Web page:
Penn Research Contributes New Understanding of the ‘Dewetting’ Process

A simulated vapor tube (left) and isolated vapor cavity (right).

When a material, typically a liquid, is confined by surfaces that it doesn’t like, the material can be expelled from the confining region in a process called “dewetting.”

Amish Patel

University of Pennsylvania researchers have now discovered a new facet of this “dewetting” process, showing it is easier to initiate than previously believed. Using computer modeling, they showed how variations in the density of water molecules that are confined between two hydrophobic surfaces, can speed along this process.

Better understanding of dewetting would be helpful in both controlling it and promoting it. On one hand, dewetting decreases the stability of thin films, such as the ones found in smartphone displays. On the other, dewetting is crucial to the function of the water-repelling superhydrophobic surfaces. Dewetting is also implicated in the initiation of boiling. The first places where bubbles appear in a boiling pot of water have to do with dewetting at certain surface sites.

The research was led by Amish Patel, the Reliance Industries Term Assistant Professor of Chemical and Biomolecular Engineering in Penn’s School of Engineering and Applied Science, along with group members Richard Remsing and Erte Xi.  Srivathsan Vembanur and Shekhar Garde of Rensselaer Polytechnic Institute and Sumit Sharma and Pablo Debenedetti of Princeton University also contributed to the study.

It was published in the Proceedings of the National Academy of Sciences.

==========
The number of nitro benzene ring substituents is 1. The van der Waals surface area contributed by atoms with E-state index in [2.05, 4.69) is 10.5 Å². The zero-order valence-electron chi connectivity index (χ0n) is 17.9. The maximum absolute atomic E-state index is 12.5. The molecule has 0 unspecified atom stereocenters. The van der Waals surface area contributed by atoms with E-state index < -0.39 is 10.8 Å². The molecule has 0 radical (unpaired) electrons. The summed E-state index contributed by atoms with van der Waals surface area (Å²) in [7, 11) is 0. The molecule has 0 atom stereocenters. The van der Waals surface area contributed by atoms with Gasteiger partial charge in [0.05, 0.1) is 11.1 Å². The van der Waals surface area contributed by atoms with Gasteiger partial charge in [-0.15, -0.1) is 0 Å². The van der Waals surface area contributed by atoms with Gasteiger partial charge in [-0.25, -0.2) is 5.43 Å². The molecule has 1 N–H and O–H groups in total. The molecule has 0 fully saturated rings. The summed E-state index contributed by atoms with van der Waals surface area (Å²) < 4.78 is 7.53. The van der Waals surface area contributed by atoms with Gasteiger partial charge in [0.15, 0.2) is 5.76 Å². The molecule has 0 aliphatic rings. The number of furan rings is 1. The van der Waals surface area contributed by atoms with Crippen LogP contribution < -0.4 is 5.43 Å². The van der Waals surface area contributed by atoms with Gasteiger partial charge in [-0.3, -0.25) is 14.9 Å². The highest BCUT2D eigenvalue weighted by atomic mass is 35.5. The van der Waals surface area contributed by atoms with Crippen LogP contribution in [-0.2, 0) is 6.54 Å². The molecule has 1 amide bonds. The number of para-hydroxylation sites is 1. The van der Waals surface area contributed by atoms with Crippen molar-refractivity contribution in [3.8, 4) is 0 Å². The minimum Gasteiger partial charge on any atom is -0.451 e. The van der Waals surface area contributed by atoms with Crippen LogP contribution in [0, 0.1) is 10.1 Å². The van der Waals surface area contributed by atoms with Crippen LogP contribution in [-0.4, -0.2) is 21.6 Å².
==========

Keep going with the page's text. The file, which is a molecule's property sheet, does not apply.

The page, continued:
“As with many physical and chemical processes, an energetic barrier must be overcome before dewetting can occur,” Patel said. “The time it takes for the process to occur depends on the height of this barrier. And, if the barrier is too high, dewetting may never occur for all practical purposes.”

Prior to this research, scientists assumed that the formation of a “vapor tube,” or a cylindrical bubble of vapor that spanned the gap between the two surfaces, was a prerequisite for the dewetting process to begin.

“The previously accepted theory suggested that whenever vapor tubes formed, they would begin to grow and push out the remaining water only if their diameter was big enough,” Patel said. “If the diameter isn’t big enough, the tube collapses. The energy required for formation of a vapor tube of a certain critical size — that’s the barrier the dewetting process has to overcome.”

To better understand how vapor tubes form and to understand their role in dewetting, the researchers used molecular simulations in conjunction with a technique known as indirect umbrella sampling. This technique allowed them to characterize water-density fluctuations in the gap between two simulated nanoscale surfaces separated by a range of distances.

Visualizing their simulations revealed a new phenomenon: In the initial stages of dewetting, stable bubbles of vapor to form near one surface, rather than span both surfaces.

“As these voids grow, it’s possible for them to reach across the surface and make a tube,” Patel said. “But, by that point, the vapor tube is already bigger than the critical size predicted by the previous theory and also requires less energy to form. As a result, it’s easier to induce dewetting through this new pathway than by starting with a vapor tube and growing it.”

Dewetting can also be important in protein folding and assembly, wherein water must be expelled between the parts of the protein or proteins about to come into contact.

“Proteins have hydrophobic, water-repelling patches that are relevant to how they fold and assemble,” said Patel. “Water is everywhere as these two surfaces approach one another, but, when they get close enough, we think that dewetting may occur before they actually touch.”

Consideration of this pathway could allow for a better understanding of dewetting processes in protein interactions and assembly, as well as in non-biological systems that self-assemble in aqueous environments.

The research was supported by the National Science Foundation through Penn’s Materials Research Science and Engineering Center and through grants DMR-11-20901, CBET-1159990, CBET-1263565 and CHE-1213343.